Opinion: Nokia buyout paints Stephen Elop as a smartphone superhero

Next stop Redmond?

Opinion: Nokia buyout paints Stephen Elop as a smartphone superhero
Microsoft received some rather positive news at the start of this week.

According to stats published by Kantar Worldpanel, Windows Phone has achieved its highest ever share of the smartphone pie in key European markets.

"Android and Apple take the lion’s share of the headlines and continue to dominate smartphone sales, so it’s easy to forget that there is a third operating system emerging as a real adversary," detailed the firm's strategic insight director Dominic Sunnebo .

"Windows Phone, driven largely by lower priced Nokia smartphones such as the Lumia 520, now represents around one in 10 smartphone sales in Britain, France, Germany and Mexico.

"For the first time the platform has claimed the number two spot in a major world market, taking 11.6 percent of sales in Mexico."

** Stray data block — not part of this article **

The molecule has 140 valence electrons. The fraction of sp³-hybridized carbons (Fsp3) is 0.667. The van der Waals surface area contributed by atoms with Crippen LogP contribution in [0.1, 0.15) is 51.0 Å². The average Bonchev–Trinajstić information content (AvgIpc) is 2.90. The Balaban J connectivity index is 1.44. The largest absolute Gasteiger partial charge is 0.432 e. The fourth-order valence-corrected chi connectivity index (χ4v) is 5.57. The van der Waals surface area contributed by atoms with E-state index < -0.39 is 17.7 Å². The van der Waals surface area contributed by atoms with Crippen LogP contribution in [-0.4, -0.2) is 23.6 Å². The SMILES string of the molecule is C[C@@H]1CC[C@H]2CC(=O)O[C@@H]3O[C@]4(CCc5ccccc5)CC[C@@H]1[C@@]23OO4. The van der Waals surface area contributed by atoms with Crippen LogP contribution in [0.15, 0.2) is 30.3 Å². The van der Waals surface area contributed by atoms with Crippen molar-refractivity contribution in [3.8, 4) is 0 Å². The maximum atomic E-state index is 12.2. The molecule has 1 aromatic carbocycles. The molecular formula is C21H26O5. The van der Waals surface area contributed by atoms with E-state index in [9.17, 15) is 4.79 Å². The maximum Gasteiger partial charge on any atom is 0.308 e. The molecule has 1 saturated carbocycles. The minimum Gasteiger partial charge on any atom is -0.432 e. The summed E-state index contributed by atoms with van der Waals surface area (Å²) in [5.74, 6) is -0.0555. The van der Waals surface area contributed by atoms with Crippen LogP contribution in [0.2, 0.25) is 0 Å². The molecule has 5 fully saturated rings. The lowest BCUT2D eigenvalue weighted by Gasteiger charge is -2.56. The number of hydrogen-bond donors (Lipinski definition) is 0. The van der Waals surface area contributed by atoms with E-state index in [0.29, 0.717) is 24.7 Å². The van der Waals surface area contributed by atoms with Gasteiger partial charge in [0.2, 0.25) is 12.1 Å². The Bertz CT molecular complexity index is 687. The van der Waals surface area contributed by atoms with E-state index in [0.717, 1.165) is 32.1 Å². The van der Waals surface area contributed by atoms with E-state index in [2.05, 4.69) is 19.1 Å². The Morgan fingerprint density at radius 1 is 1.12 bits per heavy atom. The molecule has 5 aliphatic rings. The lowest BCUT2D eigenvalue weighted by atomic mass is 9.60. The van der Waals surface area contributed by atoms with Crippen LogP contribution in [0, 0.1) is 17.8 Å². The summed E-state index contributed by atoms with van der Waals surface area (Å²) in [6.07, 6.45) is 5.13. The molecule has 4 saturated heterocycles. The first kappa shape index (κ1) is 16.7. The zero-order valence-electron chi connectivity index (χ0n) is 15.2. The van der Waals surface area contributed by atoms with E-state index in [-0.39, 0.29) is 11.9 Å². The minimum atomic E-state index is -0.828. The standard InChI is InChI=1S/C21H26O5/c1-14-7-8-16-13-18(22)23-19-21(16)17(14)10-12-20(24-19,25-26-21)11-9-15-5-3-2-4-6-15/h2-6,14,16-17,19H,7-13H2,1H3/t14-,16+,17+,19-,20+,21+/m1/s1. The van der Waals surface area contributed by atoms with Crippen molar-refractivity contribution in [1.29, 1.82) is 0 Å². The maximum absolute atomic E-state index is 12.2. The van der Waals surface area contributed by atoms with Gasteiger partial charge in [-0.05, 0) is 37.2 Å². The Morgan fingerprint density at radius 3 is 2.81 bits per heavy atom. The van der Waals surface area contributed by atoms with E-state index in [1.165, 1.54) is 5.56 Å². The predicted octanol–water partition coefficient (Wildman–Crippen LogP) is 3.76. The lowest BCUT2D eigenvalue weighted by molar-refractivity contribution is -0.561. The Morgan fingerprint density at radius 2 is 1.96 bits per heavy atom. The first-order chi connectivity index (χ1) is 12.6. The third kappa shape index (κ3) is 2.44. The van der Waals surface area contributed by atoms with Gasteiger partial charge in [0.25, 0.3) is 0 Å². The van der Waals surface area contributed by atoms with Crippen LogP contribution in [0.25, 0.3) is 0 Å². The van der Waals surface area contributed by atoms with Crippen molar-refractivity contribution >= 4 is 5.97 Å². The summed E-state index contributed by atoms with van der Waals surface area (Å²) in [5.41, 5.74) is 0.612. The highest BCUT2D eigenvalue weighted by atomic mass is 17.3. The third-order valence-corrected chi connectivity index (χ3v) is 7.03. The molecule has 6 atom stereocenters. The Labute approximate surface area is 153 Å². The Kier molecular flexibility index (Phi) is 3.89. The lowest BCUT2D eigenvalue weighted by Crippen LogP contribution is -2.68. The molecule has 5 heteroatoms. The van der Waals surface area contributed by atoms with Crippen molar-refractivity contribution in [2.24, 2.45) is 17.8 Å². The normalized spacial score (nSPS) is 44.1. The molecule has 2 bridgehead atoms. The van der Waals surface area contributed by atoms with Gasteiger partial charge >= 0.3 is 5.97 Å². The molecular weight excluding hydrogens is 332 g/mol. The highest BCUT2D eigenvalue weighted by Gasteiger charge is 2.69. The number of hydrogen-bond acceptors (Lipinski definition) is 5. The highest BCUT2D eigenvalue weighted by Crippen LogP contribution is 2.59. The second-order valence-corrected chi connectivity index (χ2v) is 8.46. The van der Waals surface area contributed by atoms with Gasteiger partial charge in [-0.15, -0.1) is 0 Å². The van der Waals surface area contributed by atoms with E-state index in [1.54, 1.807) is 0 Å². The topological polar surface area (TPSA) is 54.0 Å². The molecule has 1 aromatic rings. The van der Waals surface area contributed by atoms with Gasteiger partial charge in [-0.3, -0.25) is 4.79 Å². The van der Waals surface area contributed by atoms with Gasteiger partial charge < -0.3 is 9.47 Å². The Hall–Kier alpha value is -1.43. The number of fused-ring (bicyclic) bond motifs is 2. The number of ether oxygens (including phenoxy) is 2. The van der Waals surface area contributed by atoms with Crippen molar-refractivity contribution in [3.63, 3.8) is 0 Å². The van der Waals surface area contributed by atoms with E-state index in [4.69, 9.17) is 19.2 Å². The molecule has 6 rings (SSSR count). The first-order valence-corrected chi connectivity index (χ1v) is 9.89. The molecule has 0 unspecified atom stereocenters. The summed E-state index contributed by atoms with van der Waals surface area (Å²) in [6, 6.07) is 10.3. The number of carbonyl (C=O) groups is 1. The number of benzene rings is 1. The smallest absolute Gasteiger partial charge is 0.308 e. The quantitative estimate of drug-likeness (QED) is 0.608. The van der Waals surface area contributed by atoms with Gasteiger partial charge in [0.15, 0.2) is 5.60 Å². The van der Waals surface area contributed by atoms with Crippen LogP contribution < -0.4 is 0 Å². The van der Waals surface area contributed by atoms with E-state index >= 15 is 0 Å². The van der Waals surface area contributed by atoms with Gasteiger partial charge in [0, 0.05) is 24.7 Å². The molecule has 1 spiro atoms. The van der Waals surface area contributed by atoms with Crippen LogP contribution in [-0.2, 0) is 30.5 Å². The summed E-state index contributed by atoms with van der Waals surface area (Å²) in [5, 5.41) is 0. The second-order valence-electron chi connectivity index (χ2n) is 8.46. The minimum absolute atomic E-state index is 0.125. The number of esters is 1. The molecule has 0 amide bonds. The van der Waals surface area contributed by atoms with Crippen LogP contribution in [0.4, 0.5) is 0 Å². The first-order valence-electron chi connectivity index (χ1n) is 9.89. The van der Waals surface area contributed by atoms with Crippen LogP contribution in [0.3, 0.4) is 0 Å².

One day later, Microsoft's proposed buyout of Nokia – the very firm credited with spurring this steady surge in sales – was announced to the world.


Naturally, there's no direct link between the two events.

The Nokia deal will have been on the cards for some time (the mobile giant's Facebook account quickly began a #NextChapter campaign across social media after the news was announced), but the timing of the announcement undoubtedly suggests one thing.

Despite all the confident talk at the time of the two firms' 'strategic partnership' back in 2011, Microsoft wasn't at all sure Nokia could have a positive impact on the Windows Phone ecosystem.

The partnership with Nokia was big news and came at a time when speculation suggested a formal acquisition of the Finnish firm was highly likely, if not inevitable.

However, by going no further than aligning itself with Nokia, Microsoft was able to bring a big name to Windows Phone without committing itself to the company's future.

The last two years, then, have been something of an experiment. Microsoft has been able watch Elop slowly – and, at times, painfully – steer Nokia in a new direction without getting its hands dirty.